So the course was set up to allow any member of ACFEI who wants training in this discipline, to learn this entire process. Also, within this process, there are things you have to do as an expert. You have to read documents like depositions, interrogatories that are produced. You then have to write a report. And writing a report is not the same as a novel, it's not the same as writing an article, it's not the same as being a blogger. You have to understand how to write the report, what the court demands be in an expert report, so we cover that. And we cover all of the issues surrounding all of these things; it's all in my book. And it's all in the outline that we did. So the course is pretty intense in all of these things. Now, it's only one course. So it doesn't cover everything in depth, you know there are whole books written on just writing a report.

So certainly the attendees in the course, I give them all kinds of references. If you want more references for the course or if you didn't learn enough about writing a report, here's what you can do, and if you didn't learn enough about these motions, here's where you can go. And I give them citations of the stuff, I've done that forever. I cite everything we talk about. So the course is a complete analysis, at least in a global way, an overall way, of what the forensic expert can expect when they are in a litigation situation. Which is what a forensic expert does.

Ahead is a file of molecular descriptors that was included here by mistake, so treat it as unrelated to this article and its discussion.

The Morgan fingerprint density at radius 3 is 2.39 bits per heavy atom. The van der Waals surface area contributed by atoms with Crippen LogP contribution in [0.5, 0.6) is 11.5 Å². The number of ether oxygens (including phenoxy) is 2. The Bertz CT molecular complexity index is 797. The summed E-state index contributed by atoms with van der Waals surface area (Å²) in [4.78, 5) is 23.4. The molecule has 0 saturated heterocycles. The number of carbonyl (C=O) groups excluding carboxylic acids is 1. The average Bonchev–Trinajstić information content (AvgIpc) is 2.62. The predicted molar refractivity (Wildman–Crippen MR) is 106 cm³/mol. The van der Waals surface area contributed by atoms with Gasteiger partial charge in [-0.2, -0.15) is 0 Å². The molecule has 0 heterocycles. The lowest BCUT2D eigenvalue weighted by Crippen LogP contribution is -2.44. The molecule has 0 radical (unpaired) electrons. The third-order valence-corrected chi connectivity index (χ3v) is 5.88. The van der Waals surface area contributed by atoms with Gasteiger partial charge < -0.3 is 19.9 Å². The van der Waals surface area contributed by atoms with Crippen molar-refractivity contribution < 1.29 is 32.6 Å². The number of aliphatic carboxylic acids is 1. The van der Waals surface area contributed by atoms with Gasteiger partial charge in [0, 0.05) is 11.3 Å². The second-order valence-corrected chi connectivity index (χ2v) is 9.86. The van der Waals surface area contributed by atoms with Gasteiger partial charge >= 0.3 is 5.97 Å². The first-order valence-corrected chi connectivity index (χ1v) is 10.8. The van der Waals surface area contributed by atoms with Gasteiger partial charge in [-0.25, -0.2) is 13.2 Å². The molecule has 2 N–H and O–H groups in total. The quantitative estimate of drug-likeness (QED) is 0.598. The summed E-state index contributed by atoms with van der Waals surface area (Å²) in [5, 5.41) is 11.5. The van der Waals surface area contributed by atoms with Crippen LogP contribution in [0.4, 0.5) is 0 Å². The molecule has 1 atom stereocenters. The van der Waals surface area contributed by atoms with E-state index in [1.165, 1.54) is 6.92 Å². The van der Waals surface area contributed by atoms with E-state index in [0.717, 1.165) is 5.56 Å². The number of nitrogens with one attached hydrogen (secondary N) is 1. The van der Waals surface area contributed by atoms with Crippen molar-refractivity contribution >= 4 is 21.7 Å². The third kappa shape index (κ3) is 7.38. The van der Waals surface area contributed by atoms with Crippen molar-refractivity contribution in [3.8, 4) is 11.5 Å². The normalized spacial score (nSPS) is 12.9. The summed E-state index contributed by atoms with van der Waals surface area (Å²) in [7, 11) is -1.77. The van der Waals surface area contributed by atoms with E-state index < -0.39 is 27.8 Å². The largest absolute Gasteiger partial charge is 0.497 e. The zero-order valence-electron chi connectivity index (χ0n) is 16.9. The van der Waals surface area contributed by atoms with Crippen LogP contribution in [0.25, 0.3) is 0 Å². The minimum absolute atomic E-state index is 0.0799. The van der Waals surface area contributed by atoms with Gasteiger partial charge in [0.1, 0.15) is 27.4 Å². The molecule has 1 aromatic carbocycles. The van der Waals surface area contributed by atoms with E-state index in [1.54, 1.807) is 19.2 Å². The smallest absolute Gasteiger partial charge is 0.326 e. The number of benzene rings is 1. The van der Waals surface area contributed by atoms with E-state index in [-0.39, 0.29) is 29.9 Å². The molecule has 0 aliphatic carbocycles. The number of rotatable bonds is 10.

I don't know too many forensic experts that haven't testified at trial, or at least written a report or testified in a deposition. Especially over the course of a number of years, I've done over 500 litigations in 32 years and I'm doing 25 right now. And I just testified last month in two trials, one in New Jersey and one in Maryland. And I just finished this morning writing another report for another case for a deposition tomorrow. So I do it all the time. And the courts and the judges are holding experts now to even a higher standard than they ever have. So the rules certainly have changed and it has become harder and harder for an expert.

So when somebody says, "Yeah I'm an expert journalist," all that means is that for some reason you think you know journalism. And you're calling yourself that. Well that isn't what happens in the litigation process. And that isn't what ACFEI is about. You can call yourself anything you want. It's up to the judge and the trier of fact to believe the judge if he or she allows you to testify. Then the trier of fact looks at who you are and then looks at your testimony to decide if they agree, disagree, in whole, in part, whatever. The rules are clear for a jury. Then the jury then decides whether that expert is credible or not. And so the system has built-in redundant systems that make it a difficult road for somebody to testify in any discipline.

And that's why the CFC course was established and that's how I've taught it for, I don't know, 10 years at least. And that's why my colleagues and I wrote it that way. This course does not make you a forensic expert. This course does not automatically put you into every trial and every judge now has to accept you. This course doesn't do any of that. It's a course that validates a body of knowledge that you have, that attorneys and judges want you to have. And that juries ultimately expect.

There isn't anything wrong with an open book test, by the way. I give open book tests to some of my classes at college, and some I don't. Depends on the course. And I've found that when I give an open book test, the grades are lower in an open book test than they are in a not open book. And so this concept that taking an open book test is in some way or another a bad thing, is garbage. It's a totally acceptable way of testing.

— Dr. Marc A. Rabinoff, Ed.D., CFC